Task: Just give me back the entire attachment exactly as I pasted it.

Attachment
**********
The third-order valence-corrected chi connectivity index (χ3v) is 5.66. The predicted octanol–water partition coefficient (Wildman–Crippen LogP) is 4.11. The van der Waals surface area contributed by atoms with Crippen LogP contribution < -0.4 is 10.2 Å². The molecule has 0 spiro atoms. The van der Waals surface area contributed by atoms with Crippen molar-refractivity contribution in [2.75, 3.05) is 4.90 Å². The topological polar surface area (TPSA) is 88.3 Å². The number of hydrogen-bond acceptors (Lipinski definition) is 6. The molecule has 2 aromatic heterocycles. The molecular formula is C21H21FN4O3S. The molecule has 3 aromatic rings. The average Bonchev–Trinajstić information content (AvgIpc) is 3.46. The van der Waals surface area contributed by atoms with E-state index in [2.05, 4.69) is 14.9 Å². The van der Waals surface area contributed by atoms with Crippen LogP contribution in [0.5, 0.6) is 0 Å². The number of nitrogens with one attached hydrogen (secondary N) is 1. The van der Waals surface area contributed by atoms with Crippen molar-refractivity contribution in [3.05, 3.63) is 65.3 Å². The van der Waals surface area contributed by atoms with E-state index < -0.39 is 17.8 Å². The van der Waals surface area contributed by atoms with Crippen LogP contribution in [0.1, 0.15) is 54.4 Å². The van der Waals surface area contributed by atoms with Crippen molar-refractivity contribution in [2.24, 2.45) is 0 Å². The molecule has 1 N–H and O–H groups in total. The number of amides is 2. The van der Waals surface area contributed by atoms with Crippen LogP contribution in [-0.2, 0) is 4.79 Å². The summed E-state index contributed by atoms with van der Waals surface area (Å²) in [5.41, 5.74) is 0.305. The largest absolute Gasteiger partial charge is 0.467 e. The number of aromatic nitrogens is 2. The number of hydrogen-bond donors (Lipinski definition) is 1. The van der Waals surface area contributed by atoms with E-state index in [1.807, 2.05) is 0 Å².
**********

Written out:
The third-order valence-corrected chi connectivity index (χ3v) is 5.66. The predicted octanol–water partition coefficient (Wildman–Crippen LogP) is 4.11. The van der Waals surface area contributed by atoms with Crippen LogP contribution < -0.4 is 10.2 Å². The molecule has 0 spiro atoms. The van der Waals surface area contributed by atoms with Crippen molar-refractivity contribution in [2.75, 3.05) is 4.90 Å². The topological polar surface area (TPSA) is 88.3 Å². The number of hydrogen-bond acceptors (Lipinski definition) is 6. The molecule has 2 aromatic heterocycles. The molecular formula is C21H21FN4O3S. The molecule has 3 aromatic rings. The average Bonchev–Trinajstić information content (AvgIpc) is 3.46. The van der Waals surface area contributed by atoms with E-state index in [2.05, 4.69) is 14.9 Å². The van der Waals surface area contributed by atoms with Crippen LogP contribution in [0.5, 0.6) is 0 Å². The number of nitrogens with one attached hydrogen (secondary N) is 1. The van der Waals surface area contributed by atoms with Crippen molar-refractivity contribution in [3.05, 3.63) is 65.3 Å². The van der Waals surface area contributed by atoms with E-state index < -0.39 is 17.8 Å². The van der Waals surface area contributed by atoms with Crippen LogP contribution in [0.1, 0.15) is 54.4 Å². The van der Waals surface area contributed by atoms with Crippen molar-refractivity contribution in [2.24, 2.45) is 0 Å². The molecule has 1 N–H and O–H groups in total. The number of amides is 2. The van der Waals surface area contributed by atoms with Crippen LogP contribution in [-0.2, 0) is 4.79 Å². The summed E-state index contributed by atoms with van der Waals surface area (Å²) in [5.41, 5.74) is 0.305. The largest absolute Gasteiger partial charge is 0.467 e. The number of aromatic nitrogens is 2. The number of hydrogen-bond donors (Lipinski definition) is 1. The van der Waals surface area contributed by atoms with E-state index in [1.807, 2.05) is 0 Å².